This isn’t to say that Japan doesn’t have public places where you can “read freely”! There’s a library near my house, I saw people reading books and comics all the time on trains in Tokyo, and if you go to a Book-Off (a used book chain) anywhere, you fill find it crowded with people standing and reading all the books for free, haha. However, I want to find somewhere to read that isn’t my apartment, a library, or a train, where I can just sit down and drink a latte that I order and not have to wonder if this is a public space that is intended for that or not. Sometimes, I feel like cafes here are just meant for going together with a friend and having a conversation (only), although I’m willing to change this opinion once I explore some more!

I remember having a conversation with someone here about Korea, and she said, “Isn’t Korea kind of like Europe?” and I laughed and asked her how that could be, because even though I have never been to Europe, Korea (Seoul) did not feel like “Europe” to me at ALL. She said, because the windows of the cafes are big, so it feels like Europe, and that Japanese cafes and restaurants aren’t like that–that sometimes, you can’t even tell they’re there from the street. I agree that cafes in Korea seemed a lot bigger, and seemed to be of the type where you could order, do your own thing for a long time, and leave. Also, fairly large (or at least “normal-sized,” to an American) cafes were easy to find in Seoul. Then again, I’m not in a comparable place, like Tokyo, right now…but even different Starbucks stores in Tokyo seemed smaller and full of people, and I never studied for my classes there. I think the free wireless situation might have something to do with this, too–there wasn’t much free wireless in Tokyo, but I’ve been told that Seoul has wifi everywhere. It’s kind of lame to bring your laptop with you to a cafe if there’s no internet there, maybe?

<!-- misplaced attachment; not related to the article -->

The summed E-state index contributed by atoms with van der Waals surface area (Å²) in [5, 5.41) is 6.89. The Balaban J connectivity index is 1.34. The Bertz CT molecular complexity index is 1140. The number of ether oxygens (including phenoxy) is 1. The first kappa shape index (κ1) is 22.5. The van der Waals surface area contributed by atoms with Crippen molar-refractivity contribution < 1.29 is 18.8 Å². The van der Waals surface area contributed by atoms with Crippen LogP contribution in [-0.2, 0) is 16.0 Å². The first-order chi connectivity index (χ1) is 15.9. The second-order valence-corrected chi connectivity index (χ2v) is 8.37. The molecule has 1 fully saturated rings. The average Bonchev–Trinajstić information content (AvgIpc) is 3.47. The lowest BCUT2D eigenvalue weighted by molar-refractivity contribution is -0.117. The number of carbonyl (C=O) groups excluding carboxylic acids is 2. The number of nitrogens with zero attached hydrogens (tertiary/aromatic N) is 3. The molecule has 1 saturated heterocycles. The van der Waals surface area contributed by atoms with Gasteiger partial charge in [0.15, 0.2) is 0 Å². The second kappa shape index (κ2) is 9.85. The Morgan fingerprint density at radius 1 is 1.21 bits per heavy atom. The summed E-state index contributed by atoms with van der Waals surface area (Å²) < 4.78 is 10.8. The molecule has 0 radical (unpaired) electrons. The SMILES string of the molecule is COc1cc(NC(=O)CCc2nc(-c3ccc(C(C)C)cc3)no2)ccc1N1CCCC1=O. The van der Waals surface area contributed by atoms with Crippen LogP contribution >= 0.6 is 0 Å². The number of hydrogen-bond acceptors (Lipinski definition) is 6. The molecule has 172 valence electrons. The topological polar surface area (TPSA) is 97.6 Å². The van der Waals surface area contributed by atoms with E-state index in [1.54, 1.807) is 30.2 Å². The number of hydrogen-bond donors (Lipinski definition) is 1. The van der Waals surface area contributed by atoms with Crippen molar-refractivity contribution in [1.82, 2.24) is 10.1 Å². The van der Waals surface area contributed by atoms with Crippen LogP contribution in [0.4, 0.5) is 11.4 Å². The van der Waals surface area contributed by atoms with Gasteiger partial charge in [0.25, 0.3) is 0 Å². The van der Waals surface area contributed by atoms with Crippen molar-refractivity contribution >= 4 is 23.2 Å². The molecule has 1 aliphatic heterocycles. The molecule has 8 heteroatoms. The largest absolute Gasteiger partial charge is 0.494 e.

The inside of a cafe we visited in Seoul. Lots of space–you order a hot chocolate drink and churros, and sit down. Note large windows on the left side.

I think this particular cafe was a good choice for bringing a book and reading, though, because it was a little separated from the main street, and wasn’t crowded–an older man came in later, too, and sat down and was reading his newspaper. Since the cafe is big, you don’t feel like you’re taking up another customer’s spot if you stay for a long time, and the seating areas are off to the side of the main entrance, so reading seems acceptable enough. This cafe also has a longer table in the middle that they advertise as being able to be used for holding meetings. However, since it was my first time to this place, and since I wasn’t sure if that kind of “Starbucks atmosphere” is very common in Japan or acceptable at this particular cafe, I was a little nervous, although I still enjoyed myself. You don’t know if you don’t go and try, right?

This is just how I feel right now, but I am going to keep inquiring of people and see what I can find, because there is a possibility that I’m just overthinking things. It might be that I’m just looking in the wrong places, and it might also be that I won’t find what I’m looking for unless I go to Hiroshima or another big city. I’m not limited to cafes in looking for a nice place to sip my latte and read my book. If there’s another context for it, then I’d like to find that context and settle into a new routine.